CORAL SPRINGS, FL - When an elderly Coral Springs couple moved into a second-floor apartment and couldn’t get downstairs, they called the city’s Fire Department for help.

A short time later, they called again when the same thing happened – and then they called yet again.

The three fire rescue responses, with fighters in full gear and in trucks, cost taxpayers: up to $6,000, fire officials said.

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This had to stop, they said, so they called in Susan Toolan.

She’s the department’s community paramedic – a rare job in urban fire departments whose responsibility is troubleshooting situations to reduce unnecessary calls as well as go to bat for residents in need of medications, food, housing, and other medical and social services, especially in underserved neighborhoods.

Toolan isn’t assigned to a fire station or an ambulance crew. Instead, she works the phone and computer and goes to homes, hospitals, and other places to help people who have fallen through the cracks of the region’s safety net system and have relied on the city’s firefighters and paramedics for costly and unnecessary calls for assistance.

“I’m there to give people a peace of mind to be able to live a better quality of life,” Toolan said. “There is help out there. You just need to know where to go and who to ask for.”

On the job for nearly five years, she has saved Coral Springs tens of thousands of dollars – perhaps even hundreds of thousands of dollars – every year, said Juan Cardona, a division chief in the department. Toolan’s salary is about $70,000, she said.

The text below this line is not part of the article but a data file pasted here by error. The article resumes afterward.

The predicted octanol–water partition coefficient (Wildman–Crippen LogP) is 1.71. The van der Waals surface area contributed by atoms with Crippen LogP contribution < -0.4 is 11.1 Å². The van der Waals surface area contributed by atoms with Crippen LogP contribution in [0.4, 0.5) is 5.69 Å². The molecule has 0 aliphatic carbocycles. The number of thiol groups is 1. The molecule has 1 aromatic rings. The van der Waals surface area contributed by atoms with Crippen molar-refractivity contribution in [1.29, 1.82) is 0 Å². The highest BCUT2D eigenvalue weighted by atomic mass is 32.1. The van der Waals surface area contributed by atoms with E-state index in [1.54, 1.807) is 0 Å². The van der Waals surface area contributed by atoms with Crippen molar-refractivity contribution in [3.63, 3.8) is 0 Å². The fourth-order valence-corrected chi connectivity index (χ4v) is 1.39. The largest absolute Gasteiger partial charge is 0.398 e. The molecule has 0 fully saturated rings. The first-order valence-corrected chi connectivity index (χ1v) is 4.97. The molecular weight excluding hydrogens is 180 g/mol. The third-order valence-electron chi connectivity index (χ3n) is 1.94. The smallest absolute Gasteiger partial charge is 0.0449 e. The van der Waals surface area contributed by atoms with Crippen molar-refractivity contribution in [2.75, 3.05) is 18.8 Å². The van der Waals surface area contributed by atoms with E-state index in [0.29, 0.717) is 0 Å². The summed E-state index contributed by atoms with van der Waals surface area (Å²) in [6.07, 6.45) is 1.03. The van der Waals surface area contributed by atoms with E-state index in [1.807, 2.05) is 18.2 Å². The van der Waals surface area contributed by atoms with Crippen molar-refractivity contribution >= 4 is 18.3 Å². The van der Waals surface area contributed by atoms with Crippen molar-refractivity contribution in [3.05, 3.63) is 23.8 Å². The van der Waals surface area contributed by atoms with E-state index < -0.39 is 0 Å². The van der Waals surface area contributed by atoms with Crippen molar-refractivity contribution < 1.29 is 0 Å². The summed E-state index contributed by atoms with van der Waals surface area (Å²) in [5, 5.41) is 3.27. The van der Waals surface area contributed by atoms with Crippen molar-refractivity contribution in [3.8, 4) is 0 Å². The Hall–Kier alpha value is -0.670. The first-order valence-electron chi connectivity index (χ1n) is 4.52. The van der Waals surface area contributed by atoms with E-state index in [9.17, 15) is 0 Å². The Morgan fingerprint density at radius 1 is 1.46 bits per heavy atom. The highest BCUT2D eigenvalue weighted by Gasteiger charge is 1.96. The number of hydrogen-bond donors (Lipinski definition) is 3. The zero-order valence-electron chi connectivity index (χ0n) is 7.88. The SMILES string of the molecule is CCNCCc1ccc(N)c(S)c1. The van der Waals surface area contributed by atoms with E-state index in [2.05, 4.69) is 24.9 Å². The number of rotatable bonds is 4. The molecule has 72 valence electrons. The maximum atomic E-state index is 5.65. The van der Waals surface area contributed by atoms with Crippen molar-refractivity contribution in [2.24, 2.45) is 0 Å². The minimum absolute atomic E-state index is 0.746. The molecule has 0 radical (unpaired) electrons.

“She’s invaluable,” Cardona said. “Susan provides services that typically aren’t provided by 911 services. She evaluates patients beyond medical needs and helps them with their social needs – healthcare, insurance, Medicare, and she’s able to figure out the underlying causes of these emergency calls.”

In the case of the elderly couple living on the second floor, Toolan contacted the landlord and helped the couple find a first-floor apartment. The couple hasn’t called the department since, she said.

Other situations are more complex. She remembers a case when the department took a patient to a hospital who was suffering a stroke. The patient was soon released without a plan for long-term care, so he came home, got depressed, and basically “lost all hope in life,” she said. Toolan worked with the family to get him into a rehabilitation center and help him recover.

“Something was missed here,” she said.

Toolan, who has worked for the department for 21 years, is just one of two community paramedics in Broward County.

She said she’s helped more than 500 people in Coral Springs and neighboring cities resolve medical and social problems.   

I love the freedom to come and go and help people. My bosses let me take the bull by the horns and just go,” she said.